Citation

Slaves, Shadows and Self-Determination: Black Nationalism, the Republic of New Afrika and the 1970s Prison Movement

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Abstract:

The RNA provided an ideological, if not organizational, umbrella for national liberation and anti-prison movements to emerge as joint forces in the 1970s. Even more than the incarceration of RNA members due to state repression, the influx of New Afrikan ideology in prisons owed to the RNA’s depiction of black people as a colony internal to the United States. That position gave people who were literally imprisoned a framework to explain their place in society, and it placed questions of slavery and incarceration as intimately connected to defining blackness. The prison’s invisibility fueled a nationalist critique of its role as an institution of slavery. This paper examines these connections through three New Afrikan prison struggles of the late 1970s: the creation of a prisoner holiday, Black August; the production of prisoner media; and the campaigns for U.N. intervention against U.S. imprisonment.
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Association:
Name: 95th Annual Convention
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http://www.asalh.org


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URL: http://citation.allacademic.com/meta/p435825_index.html
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MLA Citation:

Berger, Dan. "Slaves, Shadows and Self-Determination: Black Nationalism, the Republic of New Afrika and the 1970s Prison Movement" Paper presented at the annual meeting of the 95th Annual Convention, Raleigh Convention Center, Raleigh, North Carolina, <Not Available>. 2014-11-27 <http://citation.allacademic.com/meta/p435825_index.html>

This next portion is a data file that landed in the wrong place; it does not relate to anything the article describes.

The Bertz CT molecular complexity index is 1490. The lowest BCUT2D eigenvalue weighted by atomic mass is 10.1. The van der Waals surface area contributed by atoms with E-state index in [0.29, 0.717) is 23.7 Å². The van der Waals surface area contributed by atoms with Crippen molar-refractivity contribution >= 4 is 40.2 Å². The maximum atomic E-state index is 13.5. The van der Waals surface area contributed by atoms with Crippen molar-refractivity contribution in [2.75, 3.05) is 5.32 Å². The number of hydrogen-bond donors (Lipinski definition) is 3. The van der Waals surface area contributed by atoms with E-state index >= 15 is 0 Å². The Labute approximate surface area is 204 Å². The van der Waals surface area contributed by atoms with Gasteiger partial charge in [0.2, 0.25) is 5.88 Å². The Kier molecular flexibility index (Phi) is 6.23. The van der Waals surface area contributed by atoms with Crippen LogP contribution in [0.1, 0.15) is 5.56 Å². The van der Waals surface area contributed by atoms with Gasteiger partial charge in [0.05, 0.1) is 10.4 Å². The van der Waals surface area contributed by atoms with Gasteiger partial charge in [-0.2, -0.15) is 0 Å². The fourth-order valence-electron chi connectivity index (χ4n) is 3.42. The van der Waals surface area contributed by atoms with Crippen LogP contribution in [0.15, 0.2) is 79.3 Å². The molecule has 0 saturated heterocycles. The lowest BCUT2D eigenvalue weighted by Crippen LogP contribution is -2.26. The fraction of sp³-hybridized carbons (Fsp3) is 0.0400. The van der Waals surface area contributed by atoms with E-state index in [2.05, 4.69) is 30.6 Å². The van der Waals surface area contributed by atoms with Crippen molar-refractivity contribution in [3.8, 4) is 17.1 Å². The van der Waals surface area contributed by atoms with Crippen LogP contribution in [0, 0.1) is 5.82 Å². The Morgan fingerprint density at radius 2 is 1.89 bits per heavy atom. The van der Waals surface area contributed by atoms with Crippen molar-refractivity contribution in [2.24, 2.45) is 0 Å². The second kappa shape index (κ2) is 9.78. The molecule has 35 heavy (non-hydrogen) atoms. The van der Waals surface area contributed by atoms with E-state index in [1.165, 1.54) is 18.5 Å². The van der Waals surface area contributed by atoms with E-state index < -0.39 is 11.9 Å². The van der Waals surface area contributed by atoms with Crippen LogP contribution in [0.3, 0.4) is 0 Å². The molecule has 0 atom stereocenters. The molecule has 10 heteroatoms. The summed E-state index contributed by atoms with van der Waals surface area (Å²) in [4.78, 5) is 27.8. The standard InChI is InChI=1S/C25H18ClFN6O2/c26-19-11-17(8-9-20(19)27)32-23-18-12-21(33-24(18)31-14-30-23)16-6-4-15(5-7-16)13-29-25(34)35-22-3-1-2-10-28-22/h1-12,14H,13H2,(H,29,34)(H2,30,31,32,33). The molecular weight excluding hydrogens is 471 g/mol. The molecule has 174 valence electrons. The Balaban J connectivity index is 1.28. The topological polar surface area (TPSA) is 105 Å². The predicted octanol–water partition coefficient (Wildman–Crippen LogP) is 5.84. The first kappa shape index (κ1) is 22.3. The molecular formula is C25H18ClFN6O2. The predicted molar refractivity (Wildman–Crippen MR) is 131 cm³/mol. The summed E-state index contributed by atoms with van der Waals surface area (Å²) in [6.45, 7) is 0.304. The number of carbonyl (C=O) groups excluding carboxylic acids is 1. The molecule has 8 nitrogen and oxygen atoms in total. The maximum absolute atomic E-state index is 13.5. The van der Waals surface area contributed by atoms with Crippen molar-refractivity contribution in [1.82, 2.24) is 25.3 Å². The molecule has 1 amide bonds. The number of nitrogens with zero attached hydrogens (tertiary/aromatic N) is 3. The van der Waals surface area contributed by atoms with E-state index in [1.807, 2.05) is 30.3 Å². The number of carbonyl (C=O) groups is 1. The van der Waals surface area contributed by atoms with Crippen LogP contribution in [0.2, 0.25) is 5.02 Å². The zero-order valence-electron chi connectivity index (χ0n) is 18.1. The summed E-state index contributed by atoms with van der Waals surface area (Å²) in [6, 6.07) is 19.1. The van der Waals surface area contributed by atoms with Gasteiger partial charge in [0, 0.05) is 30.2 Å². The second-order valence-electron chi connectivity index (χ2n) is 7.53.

APA Citation:

Berger, D. "Slaves, Shadows and Self-Determination: Black Nationalism, the Republic of New Afrika and the 1970s Prison Movement" Paper presented at the annual meeting of the 95th Annual Convention, Raleigh Convention Center, Raleigh, North Carolina <Not Available>. 2014-11-27 from http://citation.allacademic.com/meta/p435825_index.html

Publication Type: Invited Paper
Abstract: The RNA provided an ideological, if not organizational, umbrella for national liberation and anti-prison movements to emerge as joint forces in the 1970s. Even more than the incarceration of RNA members due to state repression, the influx of New Afrikan ideology in prisons owed to the RNA’s depiction of black people as a colony internal to the United States. That position gave people who were literally imprisoned a framework to explain their place in society, and it placed questions of slavery and incarceration as intimately connected to defining blackness. The prison’s invisibility fueled a nationalist critique of its role as an institution of slavery. This paper examines these connections through three New Afrikan prison struggles of the late 1970s: the creation of a prisoner holiday, Black August; the production of prisoner media; and the campaigns for U.N. intervention against U.S. imprisonment.


Similar Titles:
Determining the Self: The Republic of New Afrika and Lifestyle Politics During the 1970s

Violence vs. Law, or Violence and Law? Strategic Choices of Contemporary National Self-Determination Movements

Black August and the Prison-House of Nations: Black Nationalism, the Republic of New Afrika and the Fight Against Imprisonment in the 1970s


 
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